Southern Center for Human Rights & Innocence Project File Motion to Reconsider Order Denying Relief to Charles McCrory
In 1985, Charles McCrory was wrongly convicted of the murder of his wife, Julie Bonds, in Andalusia, Alabama.
Mr. McCrory, who found his wife killed in their home, quickly became a suspect. He was never given the chance to grieve her loss, or to console their infant son. Mr. McCrory has always maintained his innocence, and immediately complied with police and investigators. No evidence tied him to his wife’s death. Hairs clutched in Ms. Bonds’s hand were examined, presumably because they were pulled from the attacker’s hands. Those hairs were conclusively determined not to belong to Mr. McCrory or Ms. Bonds.
Sensing the District Attorney did not have a strong case against Mr. McCrory, Ms. Bonds’s family hired private attorneys Frank Tipler and his son Harvey Tipler to prosecute the case instead. (Harvey Tipler has since been disbarred and convicted of solicitation of murder. He is currently serving a 35-year prison sentence in Florida.)
The key evidence in the case against Mr. McCrory was testimony from dentist Dr. Richard Souviron, who testified that a “bite mark” on Ms. Bonds’s body matched her husband’s teeth. Dr. Souviron has now recanted that opinion, and denied the injury was a bite mark at all. Two additional forensic dentists also provided sworn testimony that the injury was not a bite mark. “Bite mark” evidence is now considered unscientific evidence and is a leading contributor of wrongful convictions.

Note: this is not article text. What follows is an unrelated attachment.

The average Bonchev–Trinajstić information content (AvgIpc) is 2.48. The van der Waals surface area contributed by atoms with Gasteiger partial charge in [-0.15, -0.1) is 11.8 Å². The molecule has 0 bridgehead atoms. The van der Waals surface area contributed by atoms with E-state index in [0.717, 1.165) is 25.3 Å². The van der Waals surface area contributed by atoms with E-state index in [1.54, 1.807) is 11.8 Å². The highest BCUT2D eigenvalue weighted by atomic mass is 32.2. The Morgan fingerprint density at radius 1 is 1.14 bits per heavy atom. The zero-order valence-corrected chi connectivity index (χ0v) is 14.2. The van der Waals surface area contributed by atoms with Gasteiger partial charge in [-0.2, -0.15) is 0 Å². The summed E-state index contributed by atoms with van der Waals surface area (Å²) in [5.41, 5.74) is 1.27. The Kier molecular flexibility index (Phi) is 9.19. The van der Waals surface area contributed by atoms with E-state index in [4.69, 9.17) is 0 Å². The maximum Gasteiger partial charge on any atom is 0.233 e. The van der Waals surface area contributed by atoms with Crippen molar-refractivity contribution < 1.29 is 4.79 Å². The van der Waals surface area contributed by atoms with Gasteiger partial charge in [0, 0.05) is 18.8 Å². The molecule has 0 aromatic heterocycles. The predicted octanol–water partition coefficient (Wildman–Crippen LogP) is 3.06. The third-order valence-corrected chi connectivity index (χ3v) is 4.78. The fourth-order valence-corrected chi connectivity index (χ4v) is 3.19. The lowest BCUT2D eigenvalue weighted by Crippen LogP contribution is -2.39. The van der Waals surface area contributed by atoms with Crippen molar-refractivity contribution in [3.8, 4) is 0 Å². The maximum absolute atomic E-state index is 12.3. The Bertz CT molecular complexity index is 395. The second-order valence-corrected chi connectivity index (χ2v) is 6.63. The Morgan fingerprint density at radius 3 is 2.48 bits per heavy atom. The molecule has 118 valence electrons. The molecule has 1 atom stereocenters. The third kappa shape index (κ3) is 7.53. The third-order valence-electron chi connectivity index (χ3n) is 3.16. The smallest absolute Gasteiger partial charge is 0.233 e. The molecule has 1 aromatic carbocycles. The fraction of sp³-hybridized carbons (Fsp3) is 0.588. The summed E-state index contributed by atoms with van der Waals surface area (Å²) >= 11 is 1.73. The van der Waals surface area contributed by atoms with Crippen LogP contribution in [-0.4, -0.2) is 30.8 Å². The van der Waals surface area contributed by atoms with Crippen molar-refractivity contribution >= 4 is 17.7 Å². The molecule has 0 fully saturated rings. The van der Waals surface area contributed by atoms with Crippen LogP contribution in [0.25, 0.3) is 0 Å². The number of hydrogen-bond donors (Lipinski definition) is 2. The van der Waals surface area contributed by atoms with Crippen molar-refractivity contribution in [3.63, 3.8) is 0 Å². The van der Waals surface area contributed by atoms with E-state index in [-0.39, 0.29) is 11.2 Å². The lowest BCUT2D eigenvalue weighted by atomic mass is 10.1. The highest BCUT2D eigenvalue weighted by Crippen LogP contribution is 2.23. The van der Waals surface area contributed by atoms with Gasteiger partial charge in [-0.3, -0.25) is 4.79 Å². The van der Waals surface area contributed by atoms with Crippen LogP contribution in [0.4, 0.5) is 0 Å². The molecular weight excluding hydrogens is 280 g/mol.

Despite no other evidence connecting Mr. McCrory to the crime, he was sentenced to life in prison and has been incarcerated for 37 years. On February 14, 2022, the Circuit Court of Covington County, Alabama, denied Mr. McCrory’s petition that sought relief based on new evidence that proves his innocence. In this decision, however, the judge simply signed a short set of proposed findings written by the prosecutors. Though experts at the hearing had unanimously testified that the injury was not a bite mark, the court found that any lay juror reliably could have matched Mr. McCrory’s teeth to the injury on Ms. Bonds themselves. In other words, the judge ruled that jurors are capable of doing what the scientific community has unanimously agreed is impossible: identify bite marks and “match” them to teeth. Jurors are no better than “experts” at engaging in unvalidated science.
Today, attorneys from SCHR and the Innocence Project filed a motion to reconsider the denial of Mr. McCrory’s petition. You can read it here.
Read more about his case here.